GIS Market Expansion Expected to Continue

State and local government, which has rapidly bought into GIS, is expected to continue installing and upgrading systems through the rest of the decade.

by / June 30, 1995
July 1995

Level of Govt: State, local and federal.

Function: GIS.

Problem/situation: Will state and local governments continue purchasing GIS systems?

Solution: Expanded use of GIS by state and local governments is projected.

Jurisdiction: Texas, Harris County, Texas, Fairfield, Hartford and Norwalk, Conn., Ontario, Calif., North Carolina, Phoenix, Ariz., Cincinnati and Hamilton counties, Ohio, Florida, Maryland, Washington, Iowa, Minnesota, Montana, New Jersey.

Vendors: None mentioned.

Contact: Rishi Sood, G2 Research 415/964.2400

Rishi Sood

Analyst, G2 Research

Over the past five years, Geographic Information Systems (GIS) has become a fundamental technology utilized by state and local government agencies. GIS has become an invaluable tool vital to the daily operations and functions of these agencies, such as analyzing and managing spatial data as well as efficiently delivering goods and services to the public.

As a result, GIS implementation has spread quickly across government agencies. In fact, state and local government spending on GIS, from software to hardware to services, will reach $400 million in 1995. The accompanying chart illustrates projected state and local government GIS expenditures from 1995-2000. Over the next five years, state and local government spending on GIS is expected to grow at an average annual rate of 16 percent, nearing $840 million in 2000.

Moreover, the dynamics of the GIS market are rapidly changing. Given the improving price and performance ratio for GIS-related hardware and the widespread availability of inexpensive GIS packaged software, state and local government agencies utilize the power of GIS to fulfill new objectives. Some of the emerging trends of GIS within state and local governments include:

+ Increasing Public Access. Citizens are increasingly demanding more information and services; and as a result, agencies are beginning to offer electronic access to public data, with GIS as the primary enabler. Private citizens and commercial firms may utilize the GIS database to locate growing business districts, map community service organizations, model future rainfall, target population groups, etc. Increasing public access to GIS databases in venues such as local libraries improves value to the customer without dramatically increasing workload or cost. Similarly, state agencies can charge private-sector firms for the use of the GIS database.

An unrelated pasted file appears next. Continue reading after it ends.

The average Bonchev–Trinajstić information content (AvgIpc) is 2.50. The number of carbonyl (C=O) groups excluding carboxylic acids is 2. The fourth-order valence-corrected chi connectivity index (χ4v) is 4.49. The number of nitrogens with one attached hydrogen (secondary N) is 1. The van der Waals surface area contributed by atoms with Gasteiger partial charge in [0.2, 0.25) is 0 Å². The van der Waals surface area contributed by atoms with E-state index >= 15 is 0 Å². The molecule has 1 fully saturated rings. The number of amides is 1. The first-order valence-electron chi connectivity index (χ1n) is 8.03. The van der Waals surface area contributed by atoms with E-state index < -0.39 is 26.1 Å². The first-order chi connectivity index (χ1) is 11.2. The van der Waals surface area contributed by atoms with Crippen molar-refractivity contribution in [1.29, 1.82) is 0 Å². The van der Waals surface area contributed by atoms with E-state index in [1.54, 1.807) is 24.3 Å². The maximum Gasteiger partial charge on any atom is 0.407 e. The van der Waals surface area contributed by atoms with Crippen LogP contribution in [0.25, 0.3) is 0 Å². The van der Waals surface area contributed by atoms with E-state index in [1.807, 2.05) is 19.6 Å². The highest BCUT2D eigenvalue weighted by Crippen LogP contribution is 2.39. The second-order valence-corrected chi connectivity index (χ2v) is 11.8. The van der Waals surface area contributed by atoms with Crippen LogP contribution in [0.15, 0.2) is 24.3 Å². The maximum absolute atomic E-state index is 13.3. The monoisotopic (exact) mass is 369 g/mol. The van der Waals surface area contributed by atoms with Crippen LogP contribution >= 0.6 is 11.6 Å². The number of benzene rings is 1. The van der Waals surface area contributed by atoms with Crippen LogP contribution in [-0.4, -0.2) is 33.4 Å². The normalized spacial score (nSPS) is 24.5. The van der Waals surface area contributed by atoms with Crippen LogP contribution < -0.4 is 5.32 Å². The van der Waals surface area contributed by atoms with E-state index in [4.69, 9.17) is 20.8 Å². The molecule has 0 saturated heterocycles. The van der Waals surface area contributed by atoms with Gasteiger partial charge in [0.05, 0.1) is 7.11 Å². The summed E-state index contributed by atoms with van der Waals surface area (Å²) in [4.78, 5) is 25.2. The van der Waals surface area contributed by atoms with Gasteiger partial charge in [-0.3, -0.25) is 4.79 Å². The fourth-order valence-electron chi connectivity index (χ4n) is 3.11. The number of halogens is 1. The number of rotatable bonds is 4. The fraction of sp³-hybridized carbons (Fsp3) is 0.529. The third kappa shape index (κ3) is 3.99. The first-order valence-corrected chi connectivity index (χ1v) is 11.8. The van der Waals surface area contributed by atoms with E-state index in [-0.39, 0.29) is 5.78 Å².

+ Improving Efficiency of Government Service Delivery. The ability to map multiple inputs such as socioeconomic data, economic indicators and business locations against government services enables state and local government agencies to more accurately target and serve distinct population categories. For instance, human services departments can identify areas with a high incidence of unemployment and proactively service that community with appropriate caseworkers, job training events, or educational programs. By utilizing GIS to first define the requirements, state and local government agencies can improve the success of government services.

+ Reducing the Cost of Government Operations. Faced with relatively stable revenues, state and local governments require cost-effective tools to manage their business. The vast amount of information contained in and the enormous functionality of GIS empowers multiple agencies. Moreover, the collective data provided by user agencies improves data sharing and interagency communication. This benefit of GIS utilization spurred the implementation and cost sharing of GIS across other, non-traditional GIS markets.

Widespread Use of GIS Among State and Local Government Agencies

Historically a back-office operation within environmental management departments, GIS has been primarily utilized for water, land and air quality management purposes. But over the past few years, GIS has quickly gained substantial footing within departments of transportation, public works and public safety. GIS is now an integral component of transportation planning and infrastructure development activities. Similarly, the link between GIS and traditional Computer Aided Dispatch (CAD) systems accelerated the use of GIS within law enforcement and emergency response agencies. GIS has become a core technology within these departments.

Moreover, GIS is an economical method of tracking and analyzing key agency data within departments of revenue and taxation, assessor's offices, departments of economic development, and health agencies. Departments of human services will also become an emerging GIS market segment over the next few years. The attached chart illustrates estimated GIS spending across these vertical market segments in 1995.

The application of GIS is as varied as the type of agencies utilizing this powerful technology. Beyond the traditional use of GIS to manage air, land or water pollution data, other state and local government agencies have customized their GIS systems to meet their unique needs. Departments of revenue and assessor's offices commonly link tax information against business license renewal data and zoning ordinances as well as complete parcel mapping and track appraisals.